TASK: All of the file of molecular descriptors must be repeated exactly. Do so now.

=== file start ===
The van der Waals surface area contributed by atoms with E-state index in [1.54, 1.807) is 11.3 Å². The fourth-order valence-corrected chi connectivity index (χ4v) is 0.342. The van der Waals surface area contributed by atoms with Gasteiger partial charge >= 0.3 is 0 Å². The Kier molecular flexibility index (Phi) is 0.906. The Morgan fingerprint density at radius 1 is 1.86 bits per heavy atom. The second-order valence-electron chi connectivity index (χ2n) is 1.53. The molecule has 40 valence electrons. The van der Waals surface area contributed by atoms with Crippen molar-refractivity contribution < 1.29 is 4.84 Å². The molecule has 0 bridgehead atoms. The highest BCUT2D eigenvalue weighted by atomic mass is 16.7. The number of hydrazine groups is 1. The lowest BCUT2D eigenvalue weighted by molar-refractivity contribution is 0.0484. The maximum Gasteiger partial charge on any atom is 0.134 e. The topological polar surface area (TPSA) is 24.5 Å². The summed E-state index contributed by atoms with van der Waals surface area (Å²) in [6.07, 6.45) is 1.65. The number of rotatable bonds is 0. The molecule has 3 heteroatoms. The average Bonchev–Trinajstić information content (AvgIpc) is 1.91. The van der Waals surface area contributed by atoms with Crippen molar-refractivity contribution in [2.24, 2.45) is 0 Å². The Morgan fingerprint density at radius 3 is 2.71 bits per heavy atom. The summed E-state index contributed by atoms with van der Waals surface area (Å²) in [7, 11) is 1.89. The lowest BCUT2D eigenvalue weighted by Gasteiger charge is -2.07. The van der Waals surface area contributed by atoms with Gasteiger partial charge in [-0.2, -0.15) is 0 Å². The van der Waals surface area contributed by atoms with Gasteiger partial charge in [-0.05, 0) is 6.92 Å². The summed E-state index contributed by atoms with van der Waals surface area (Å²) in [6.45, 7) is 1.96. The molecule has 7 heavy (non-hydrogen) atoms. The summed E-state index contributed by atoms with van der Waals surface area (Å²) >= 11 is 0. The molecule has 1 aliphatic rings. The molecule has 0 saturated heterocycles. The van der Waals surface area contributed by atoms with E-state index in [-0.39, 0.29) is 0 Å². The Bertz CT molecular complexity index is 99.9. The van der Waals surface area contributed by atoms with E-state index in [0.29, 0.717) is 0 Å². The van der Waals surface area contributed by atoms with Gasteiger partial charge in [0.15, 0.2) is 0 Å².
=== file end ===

The van der Waals surface area contributed by atoms with E-state index in [1.54, 1.807) is 11.3 Å². The fourth-order valence-corrected chi connectivity index (χ4v) is 0.342. The van der Waals surface area contributed by atoms with Gasteiger partial charge >= 0.3 is 0 Å². The Kier molecular flexibility index (Phi) is 0.906. The Morgan fingerprint density at radius 1 is 1.86 bits per heavy atom. The second-order valence-electron chi connectivity index (χ2n) is 1.53. The molecule has 40 valence electrons. The van der Waals surface area contributed by atoms with Crippen molar-refractivity contribution < 1.29 is 4.84 Å². The molecule has 0 bridgehead atoms. The highest BCUT2D eigenvalue weighted by atomic mass is 16.7. The number of hydrazine groups is 1. The lowest BCUT2D eigenvalue weighted by molar-refractivity contribution is 0.0484. The maximum Gasteiger partial charge on any atom is 0.134 e. The topological polar surface area (TPSA) is 24.5 Å². The summed E-state index contributed by atoms with van der Waals surface area (Å²) in [6.07, 6.45) is 1.65. The number of rotatable bonds is 0. The molecule has 3 heteroatoms. The average Bonchev–Trinajstić information content (AvgIpc) is 1.91. The van der Waals surface area contributed by atoms with Crippen molar-refractivity contribution in [2.24, 2.45) is 0 Å². The Morgan fingerprint density at radius 3 is 2.71 bits per heavy atom. The summed E-state index contributed by atoms with van der Waals surface area (Å²) in [7, 11) is 1.89. The lowest BCUT2D eigenvalue weighted by Gasteiger charge is -2.07. The van der Waals surface area contributed by atoms with Gasteiger partial charge in [-0.2, -0.15) is 0 Å². The van der Waals surface area contributed by atoms with Gasteiger partial charge in [-0.05, 0) is 6.92 Å². The summed E-state index contributed by atoms with van der Waals surface area (Å²) in [6.45, 7) is 1.96. The molecule has 7 heavy (non-hydrogen) atoms. The summed E-state index contributed by atoms with van der Waals surface area (Å²) >= 11 is 0. The molecule has 1 aliphatic rings. The molecule has 0 saturated heterocycles. The van der Waals surface area contributed by atoms with E-state index in [-0.39, 0.29) is 0 Å². The Bertz CT molecular complexity index is 99.9. The van der Waals surface area contributed by atoms with E-state index in [0.29, 0.717) is 0 Å². The van der Waals surface area contributed by atoms with Gasteiger partial charge in [0.15, 0.2) is 0 Å².